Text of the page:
Matthew S. Kressy, IDM Director
Matthew S. Kressy, director and founder of the MIT Integrated Design & Management (IDM) master’s degree track, is an expert in product design and development. As an entrepreneur and founder of Designturn, he has designed, invented, engineered, and manufactured products for startups, Fortune 500 companies, and everything in between.
Kressy believes in interdisciplinary, design-driven product development derived from deep user research, creative concept generation, and rapid prototype iteration. He is passionate about teaching this approach to the design process. In fact, since 1999, Kressy has co-taught collaborative courses in product design and development at top design and business schools including the MIT Sloan School of Management, the Rhode Island School of Design (RISD), and Harvard Business School.
As IDM director, Kressy leads curriculum development and teaches the track’s primary and required courses. He holds a BFA in industrial design from RISD.
Steven D. Eppinger, Faculty Co-director
Steven D. Eppinger is a professor of management science at the MIT Sloan School of Management. He is the faculty codirector of System Design & Management, a program that features master’s degree tracks in integrated product development and in complex system development.
Eppinger teaches courses in product design and innovation, engineering project management, and product management. Notably, he has created an interdisciplinary product development course in which graduate students from engineering, management, and industrial design programs collaborate to develop new products. He also teaches Sloan MBA and executive programs. He is the co-author of a leading textbook, Product Design and Development (McGraw-Hill), which is now in its sixth edition.
A highly recognized scholar in the area of product development and technical project management, Eppinger helped pioneer the widely used Design Structure Matrix (DSM) method for managing complex system projects. He is also the co-author of a book based on DSM research, Design Structure Matrix Methods and Applications (MIT Press).
Eppinger received SB, SM, and ScD degrees from MIT’s Department of Mechanical Engineering before joining the MIT faculty in 1988. He has received many awards and honors.
Andy MacInnis, Technical Instructor
Even before Andy MacInnis went to college, his life was full of creative pursuits—from constructing his first train sets, plastic models, bicycles, and tree forts through to garage boat building and art classes. The Rhode Island School of Design set fire to the designer in him and gave a purpose to his burgeoning skills.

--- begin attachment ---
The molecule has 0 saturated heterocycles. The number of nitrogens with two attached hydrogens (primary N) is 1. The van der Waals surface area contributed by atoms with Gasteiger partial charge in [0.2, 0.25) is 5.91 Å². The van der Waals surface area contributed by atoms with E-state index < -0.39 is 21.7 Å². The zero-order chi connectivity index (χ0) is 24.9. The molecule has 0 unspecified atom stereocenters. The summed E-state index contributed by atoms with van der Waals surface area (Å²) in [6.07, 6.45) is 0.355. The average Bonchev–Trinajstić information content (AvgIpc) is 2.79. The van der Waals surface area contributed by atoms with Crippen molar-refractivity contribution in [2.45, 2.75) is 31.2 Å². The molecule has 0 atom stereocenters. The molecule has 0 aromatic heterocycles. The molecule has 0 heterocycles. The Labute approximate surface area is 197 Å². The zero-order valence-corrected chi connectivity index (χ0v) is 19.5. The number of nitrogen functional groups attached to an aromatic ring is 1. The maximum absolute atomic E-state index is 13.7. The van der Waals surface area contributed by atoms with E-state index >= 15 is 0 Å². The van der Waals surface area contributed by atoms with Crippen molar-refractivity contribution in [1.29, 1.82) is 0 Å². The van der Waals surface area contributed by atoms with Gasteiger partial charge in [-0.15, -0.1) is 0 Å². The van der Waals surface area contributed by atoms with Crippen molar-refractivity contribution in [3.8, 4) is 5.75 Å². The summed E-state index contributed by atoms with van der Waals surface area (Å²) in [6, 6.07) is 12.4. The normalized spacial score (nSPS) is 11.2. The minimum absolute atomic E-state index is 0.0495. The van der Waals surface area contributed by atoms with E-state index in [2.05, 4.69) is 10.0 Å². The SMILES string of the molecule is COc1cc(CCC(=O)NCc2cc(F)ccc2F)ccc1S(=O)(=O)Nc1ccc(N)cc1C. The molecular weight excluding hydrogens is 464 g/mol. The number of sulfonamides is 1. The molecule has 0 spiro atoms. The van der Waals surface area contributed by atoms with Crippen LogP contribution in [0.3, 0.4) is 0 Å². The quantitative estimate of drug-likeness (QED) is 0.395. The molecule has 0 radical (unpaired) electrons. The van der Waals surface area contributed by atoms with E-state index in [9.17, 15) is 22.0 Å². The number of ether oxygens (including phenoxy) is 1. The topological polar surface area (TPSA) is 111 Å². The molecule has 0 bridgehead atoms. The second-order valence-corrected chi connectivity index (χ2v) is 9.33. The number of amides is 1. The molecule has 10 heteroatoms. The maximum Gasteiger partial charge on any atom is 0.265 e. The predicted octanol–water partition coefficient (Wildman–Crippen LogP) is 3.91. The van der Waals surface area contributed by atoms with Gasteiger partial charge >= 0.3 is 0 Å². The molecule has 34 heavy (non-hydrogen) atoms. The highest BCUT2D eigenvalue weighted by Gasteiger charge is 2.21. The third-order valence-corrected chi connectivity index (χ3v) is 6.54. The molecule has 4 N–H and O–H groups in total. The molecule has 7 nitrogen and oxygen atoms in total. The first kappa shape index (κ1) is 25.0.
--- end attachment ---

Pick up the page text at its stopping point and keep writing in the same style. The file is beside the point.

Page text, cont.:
Upon graduating, he joined a team of seasoned builders to create world-class racing boats, fabricating components from composite materials. That led to an apprenticeship with a designer/engineer who gave MacInnis an old-school foundation in model-making and prototyping for product design. With a move to Boston, MacInnis entered the mainstream of design as the shop manager at the area’s largest firm, where he created a professional shop and implemented best practices. Newfound confidence and a desire to be challenged prompted him to found Monster Prototype, which over a period of 10 years grew into the go-to model and prototype firm in the Boston area. Clients included designers and manufacturers in the consumer product, medical, footwear, and sports industries. His product development work led to his involvement in soldier-worn protective equipment, resulting in the introduction of several groundbreaking products for industry leaders.
All of this experience is now making it’s way to MIT’s IDM students by way of hands-on, workshops, where dirty hands are expected. And, when he’s not at home with his young family, MacInnis finds restoring cars, bicycles, furniture, and houses competes for time with his love of small boats.
Lennon Rodgers, Research Scientist
Lennon Rodgers is a mechanical engineer with a passion for design, teaching, and research. Though he started out as a confused art student, he ended up earning a BS from the University of Illinois at Urbana-Champaign and ultimately an MS and a PhD from MIT—all in mechanical engineering. He worked for three years at the Jet Propulsion Laboratory managed by the California Institute of Technology, where he specialized in ground- and space-based telescopes. His research at MIT centers on modeling, designing, building, instrumenting, and testing complex systems. These range from a miniature docking port for an International Space Station test bed to an electric motorcycle for the world’s oldest motorcycle race. He has spent more than two years teaching design courses, creating maker spaces, and performing design-related research in Germany, India, Russia, Singapore, and Switzerland.